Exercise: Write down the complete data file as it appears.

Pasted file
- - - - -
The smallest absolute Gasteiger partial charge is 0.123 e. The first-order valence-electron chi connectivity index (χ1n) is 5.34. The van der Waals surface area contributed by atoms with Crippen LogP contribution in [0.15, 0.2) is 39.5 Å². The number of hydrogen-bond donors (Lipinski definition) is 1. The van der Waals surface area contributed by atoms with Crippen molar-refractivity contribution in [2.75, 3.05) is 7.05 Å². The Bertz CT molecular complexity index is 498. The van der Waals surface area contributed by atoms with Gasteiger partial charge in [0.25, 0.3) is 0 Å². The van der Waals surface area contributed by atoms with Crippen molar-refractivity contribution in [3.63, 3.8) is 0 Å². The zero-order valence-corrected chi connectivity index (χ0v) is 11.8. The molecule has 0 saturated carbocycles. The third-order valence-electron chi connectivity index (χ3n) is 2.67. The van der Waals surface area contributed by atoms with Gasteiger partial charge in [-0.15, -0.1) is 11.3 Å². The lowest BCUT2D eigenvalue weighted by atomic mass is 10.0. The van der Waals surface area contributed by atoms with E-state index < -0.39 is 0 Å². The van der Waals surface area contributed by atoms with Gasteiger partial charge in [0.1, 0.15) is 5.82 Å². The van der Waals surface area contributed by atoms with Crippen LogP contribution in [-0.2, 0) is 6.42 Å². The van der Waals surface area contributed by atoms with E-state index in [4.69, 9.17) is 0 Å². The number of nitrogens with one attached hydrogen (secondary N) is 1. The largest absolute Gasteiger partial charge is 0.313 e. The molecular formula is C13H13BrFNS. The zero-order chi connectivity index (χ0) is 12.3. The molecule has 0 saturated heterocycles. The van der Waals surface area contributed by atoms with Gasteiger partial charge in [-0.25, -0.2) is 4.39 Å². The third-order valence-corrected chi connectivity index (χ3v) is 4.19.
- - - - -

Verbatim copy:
The smallest absolute Gasteiger partial charge is 0.123 e. The first-order valence-electron chi connectivity index (χ1n) is 5.34. The van der Waals surface area contributed by atoms with Crippen LogP contribution in [0.15, 0.2) is 39.5 Å². The number of hydrogen-bond donors (Lipinski definition) is 1. The van der Waals surface area contributed by atoms with Crippen molar-refractivity contribution in [2.75, 3.05) is 7.05 Å². The Bertz CT molecular complexity index is 498. The van der Waals surface area contributed by atoms with Gasteiger partial charge in [0.25, 0.3) is 0 Å². The van der Waals surface area contributed by atoms with Crippen molar-refractivity contribution in [3.63, 3.8) is 0 Å². The zero-order valence-corrected chi connectivity index (χ0v) is 11.8. The molecule has 0 saturated carbocycles. The third-order valence-electron chi connectivity index (χ3n) is 2.67. The van der Waals surface area contributed by atoms with Gasteiger partial charge in [-0.15, -0.1) is 11.3 Å². The lowest BCUT2D eigenvalue weighted by atomic mass is 10.0. The van der Waals surface area contributed by atoms with E-state index < -0.39 is 0 Å². The van der Waals surface area contributed by atoms with Gasteiger partial charge in [0.1, 0.15) is 5.82 Å². The van der Waals surface area contributed by atoms with Crippen LogP contribution in [-0.2, 0) is 6.42 Å². The van der Waals surface area contributed by atoms with E-state index in [4.69, 9.17) is 0 Å². The number of nitrogens with one attached hydrogen (secondary N) is 1. The largest absolute Gasteiger partial charge is 0.313 e. The molecular formula is C13H13BrFNS. The zero-order chi connectivity index (χ0) is 12.3. The molecule has 0 saturated heterocycles. The van der Waals surface area contributed by atoms with Gasteiger partial charge in [-0.25, -0.2) is 4.39 Å². The third-order valence-corrected chi connectivity index (χ3v) is 4.19.